The Brain Imaging Core houses a complete PET research facility.
Radionuclide Production: Since most of the commonly used PET tracers have a short radioactive half-life, on-site production of the radioactive isotopes is required. Radionuclide production is carried out with the following particle accelerators: 1) a GE PETtrace 16 MeV proton / 8 MeV deuteron cyclotron purchased with an NIH Instrumentation grant (1S10 RR023033) housed in the UW Medical Physics facility and 2) a National Electrostatics Corporation 9SDH-2 electrostatic tandem accelerator, capable of accelerating >100uA of protons or deuterons to 7 MeV located in the Waisman Center PET Radiochemistry Lab. Both accelerators are equipped with high yield targetry systems for the production of 15O, 13N, 11C, and 18F and scores of other positron emitting radionuclides. The accelerator vaults at both locations allow for flexible target configurations, increased reliability and ease of maintenance. While most accelerators irradiate gas, liquid, and solid targets, the vault spaces allow for beam lines for slanted-target irradiations of solid or molten material, further supporting the production of non-conventional medical isotopes. The two accelerator labs are located in separate buildings located approximately 300 meters apart. Bi-direction transport of radionuclides between labs is routinely conducted via an underground conduit containing multiple gas and liquid transfer lines.
Radiopharmaceutical Synthesis: The PET Radiochemistry Lab is equipped with dual fume hoods and a class 10,000 clean room with class 100 laminar flow hood are available for radiopharmaceutical preparation. The lab is well equipped for continuous (in-line) production and delivery of short-lived tracers. The radiochemistry lab is also a well-suited for organic chemistry syntheses with access to modern analytical instruments, suitable for precursor synthesis and tracer development. Equipment in this lab include: Waters isocratic HPLC systems (5) with UV-Vis detectors and flow-through radioactivity detectors, computerized programmable chemistry units (2) used routinely for performing nucleophilic reactions with 18F and methylation reactions for 11C radiotracers, SRI Gas Chromotography Unit with TCD and FID detectors, LSC beta detectors (5) and single channel analyzers (SCA) with CsI detectors (2) with the appropriate data collection and analysis hardware and software. Other equipment include a Endosafe Bacterial Endotoxin Testing system, refrigerators (2), freezer (1), 18-Megaohms water purification system, glassware drying oven, microbalance, automatic liquid scintillation counter, refrigerated ultracentrifuge, vacuum line system, rotary evaporators and dose calibrators. The facility includes separate animal handling and transport accommodations, including appropriate air handling considerations. Other support resources include: a fully equipped machine shop; developmental and diagnostic electronics apparatus; a clean stainless steel transfer line network for specialty gases and liquids, including radioactive and corrosive materials; and ample bench space for cutting edge instrumentation development and repair.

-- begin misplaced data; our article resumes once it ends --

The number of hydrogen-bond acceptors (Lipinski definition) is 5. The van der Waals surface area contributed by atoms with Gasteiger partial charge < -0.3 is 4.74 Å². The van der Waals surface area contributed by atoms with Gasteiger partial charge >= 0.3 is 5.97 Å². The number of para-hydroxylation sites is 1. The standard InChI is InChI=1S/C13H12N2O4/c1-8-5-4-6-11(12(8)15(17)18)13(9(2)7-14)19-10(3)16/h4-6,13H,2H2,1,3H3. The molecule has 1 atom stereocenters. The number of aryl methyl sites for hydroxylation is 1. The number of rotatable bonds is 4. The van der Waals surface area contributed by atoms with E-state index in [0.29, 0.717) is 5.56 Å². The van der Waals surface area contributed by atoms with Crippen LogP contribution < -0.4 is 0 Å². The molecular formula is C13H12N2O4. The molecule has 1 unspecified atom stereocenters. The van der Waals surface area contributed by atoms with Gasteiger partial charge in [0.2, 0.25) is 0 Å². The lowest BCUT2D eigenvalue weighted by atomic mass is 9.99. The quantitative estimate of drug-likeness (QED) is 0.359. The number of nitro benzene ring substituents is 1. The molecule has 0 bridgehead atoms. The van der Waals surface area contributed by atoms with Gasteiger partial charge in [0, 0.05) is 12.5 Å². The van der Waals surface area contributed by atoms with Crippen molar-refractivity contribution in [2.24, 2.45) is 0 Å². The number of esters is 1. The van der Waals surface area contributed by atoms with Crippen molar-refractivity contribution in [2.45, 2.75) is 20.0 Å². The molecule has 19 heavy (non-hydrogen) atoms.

Human scanning: The scanning facilities consist of a Siemens ECAT EXACT HR+ PET scanner and its adjacent control room, subject prep room, and blood metabolite analysis lab. The PET scanner room is also equipped with a positional computer monitor for performing computer tasks during the acquisition of the scans. Investigators also have access to a newly sited GE Signa PET/MRI system in the WIMR facility. This system permits simultaneous acquisition from a 3T MRI scanner and LYSO PET scanner with time-of-flight technology.
The ECAT EXACT HR+ PET scanner consists of 4 detector rings of 72 BGO blocks per ring. Each block contains an 8 x 8 array of discrete detector elements with dimensions of 4.39 x 4.05 x 30 mm3, providing 63 contiguous 2-D image planes through an axial field of view (FOV) of 15.5 cm and a patient port diameter of 56.2cm. The rings are separated by extendable tungsten septa for acquisition in both 2D and 3D modes. The transaxial intrinsic resolution of this scanner is 4.3 mm FWHM, and axial intrinsic resolution is 4.7 mm FWHM in the center of the field of view. Reconstructed spatial resolution for a head-shaped object is in a nearly isotropic resolution of 6mm FWHM throughout the entire region of the brain.